Self-regulation by social media companies is not enough to keep users safe, therefore statutory regulation should be introduced to protect, especially, children from harmful content and activity on social media.
This is according to a December 2019 House of Commons Library report on protecting individual users, in particular children, from harmful content and activity on social media.
The report also notes that:
- Although the Government has noted that legislation passed before the digital age is still applicable and flexible, there is no existing overall online regulator,
- The Online Harms White Paper was published to set out the then-Government’s approach and plan to tackle the issue, introducing a new regulatory framework,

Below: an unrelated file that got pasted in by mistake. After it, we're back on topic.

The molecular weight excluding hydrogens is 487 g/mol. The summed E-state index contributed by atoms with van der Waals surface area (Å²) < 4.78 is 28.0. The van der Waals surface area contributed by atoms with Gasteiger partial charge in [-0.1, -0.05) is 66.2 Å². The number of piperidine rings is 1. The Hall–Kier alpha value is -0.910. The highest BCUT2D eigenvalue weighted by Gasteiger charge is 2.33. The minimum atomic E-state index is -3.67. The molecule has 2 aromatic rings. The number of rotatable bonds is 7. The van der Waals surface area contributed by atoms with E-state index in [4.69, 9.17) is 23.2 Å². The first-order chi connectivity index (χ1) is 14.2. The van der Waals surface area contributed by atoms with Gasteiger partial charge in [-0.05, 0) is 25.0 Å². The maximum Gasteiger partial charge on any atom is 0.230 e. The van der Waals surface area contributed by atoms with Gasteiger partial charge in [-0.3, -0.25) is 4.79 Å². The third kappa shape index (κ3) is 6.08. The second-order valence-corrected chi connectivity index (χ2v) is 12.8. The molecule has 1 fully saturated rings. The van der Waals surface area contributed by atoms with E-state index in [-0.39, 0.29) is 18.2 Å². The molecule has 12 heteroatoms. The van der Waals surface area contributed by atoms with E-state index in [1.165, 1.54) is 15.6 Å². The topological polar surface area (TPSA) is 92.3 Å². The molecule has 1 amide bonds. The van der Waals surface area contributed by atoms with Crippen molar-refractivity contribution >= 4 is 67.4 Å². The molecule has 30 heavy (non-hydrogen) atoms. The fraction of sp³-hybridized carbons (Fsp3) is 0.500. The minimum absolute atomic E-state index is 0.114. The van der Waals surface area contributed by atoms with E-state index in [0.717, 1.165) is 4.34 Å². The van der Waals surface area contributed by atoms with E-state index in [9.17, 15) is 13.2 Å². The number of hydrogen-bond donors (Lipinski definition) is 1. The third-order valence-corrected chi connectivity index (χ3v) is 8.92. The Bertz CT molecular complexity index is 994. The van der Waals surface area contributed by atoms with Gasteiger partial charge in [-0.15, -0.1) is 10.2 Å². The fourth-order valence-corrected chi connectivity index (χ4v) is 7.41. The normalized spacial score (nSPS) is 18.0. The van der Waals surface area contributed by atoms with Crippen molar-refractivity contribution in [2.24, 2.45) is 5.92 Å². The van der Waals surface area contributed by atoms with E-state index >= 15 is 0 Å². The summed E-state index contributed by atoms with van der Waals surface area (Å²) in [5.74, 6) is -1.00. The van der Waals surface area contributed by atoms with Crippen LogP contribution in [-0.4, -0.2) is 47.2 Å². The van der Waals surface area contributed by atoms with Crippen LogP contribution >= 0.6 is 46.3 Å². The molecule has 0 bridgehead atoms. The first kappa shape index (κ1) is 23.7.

- At the core of the regulatory framework is a new statutory duty of care for internet companies, including social media platforms. The statutory duty of care would be placed on the companies to take greater responsibility for the safety of their users.
- An Independent regulator would be required to oversee and enforce the new framework. For instance, one of the core enforcement powers would be issuing civil fines for proven failure in clearly defined circumstances.
- The children’s charity NSPCC applauded the new framework as a significant commitment to protect children online. Additionally, many commentators perceived the new framework as a positive step forward.
- Although the framework has been positively received, some commentators pointed out various flaws including the broad definition of ‘online harms’ which risks conflating legal and social issues, as well as possible risks to freedom of expression.